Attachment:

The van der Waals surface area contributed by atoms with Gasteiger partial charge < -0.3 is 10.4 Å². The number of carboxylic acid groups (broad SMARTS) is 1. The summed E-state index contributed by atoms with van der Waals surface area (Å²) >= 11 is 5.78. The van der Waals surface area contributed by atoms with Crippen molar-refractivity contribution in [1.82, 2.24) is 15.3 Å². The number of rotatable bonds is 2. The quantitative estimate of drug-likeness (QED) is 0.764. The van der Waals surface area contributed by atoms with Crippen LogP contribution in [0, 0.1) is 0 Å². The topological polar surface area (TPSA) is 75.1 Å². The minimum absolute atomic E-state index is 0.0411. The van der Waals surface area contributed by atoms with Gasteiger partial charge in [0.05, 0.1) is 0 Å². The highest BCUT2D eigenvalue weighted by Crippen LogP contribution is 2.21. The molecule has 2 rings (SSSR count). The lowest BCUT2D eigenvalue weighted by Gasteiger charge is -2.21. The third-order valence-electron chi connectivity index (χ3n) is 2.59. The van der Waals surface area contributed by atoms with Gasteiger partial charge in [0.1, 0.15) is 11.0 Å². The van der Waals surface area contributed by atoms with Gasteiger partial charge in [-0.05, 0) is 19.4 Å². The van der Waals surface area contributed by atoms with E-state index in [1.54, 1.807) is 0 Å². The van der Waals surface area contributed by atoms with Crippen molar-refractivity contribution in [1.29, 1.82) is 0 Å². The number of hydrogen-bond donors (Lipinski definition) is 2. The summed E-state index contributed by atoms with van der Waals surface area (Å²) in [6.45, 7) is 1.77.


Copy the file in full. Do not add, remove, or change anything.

The van der Waals surface area contributed by atoms with Gasteiger partial charge < -0.3 is 10.4 Å². The number of carboxylic acid groups (broad SMARTS) is 1. The summed E-state index contributed by atoms with van der Waals surface area (Å²) >= 11 is 5.78. The van der Waals surface area contributed by atoms with Crippen molar-refractivity contribution in [1.82, 2.24) is 15.3 Å². The number of rotatable bonds is 2. The quantitative estimate of drug-likeness (QED) is 0.764. The van der Waals surface area contributed by atoms with Crippen LogP contribution in [0, 0.1) is 0 Å². The topological polar surface area (TPSA) is 75.1 Å². The minimum absolute atomic E-state index is 0.0411. The van der Waals surface area contributed by atoms with Gasteiger partial charge in [0.05, 0.1) is 0 Å². The highest BCUT2D eigenvalue weighted by Crippen LogP contribution is 2.21. The molecule has 2 rings (SSSR count). The lowest BCUT2D eigenvalue weighted by Gasteiger charge is -2.21. The third-order valence-electron chi connectivity index (χ3n) is 2.59. The van der Waals surface area contributed by atoms with Gasteiger partial charge in [0.1, 0.15) is 11.0 Å². The van der Waals surface area contributed by atoms with Gasteiger partial charge in [-0.05, 0) is 19.4 Å². The van der Waals surface area contributed by atoms with E-state index in [1.54, 1.807) is 0 Å². The van der Waals surface area contributed by atoms with Crippen molar-refractivity contribution in [1.29, 1.82) is 0 Å². The number of hydrogen-bond donors (Lipinski definition) is 2. The summed E-state index contributed by atoms with van der Waals surface area (Å²) in [6.45, 7) is 1.77.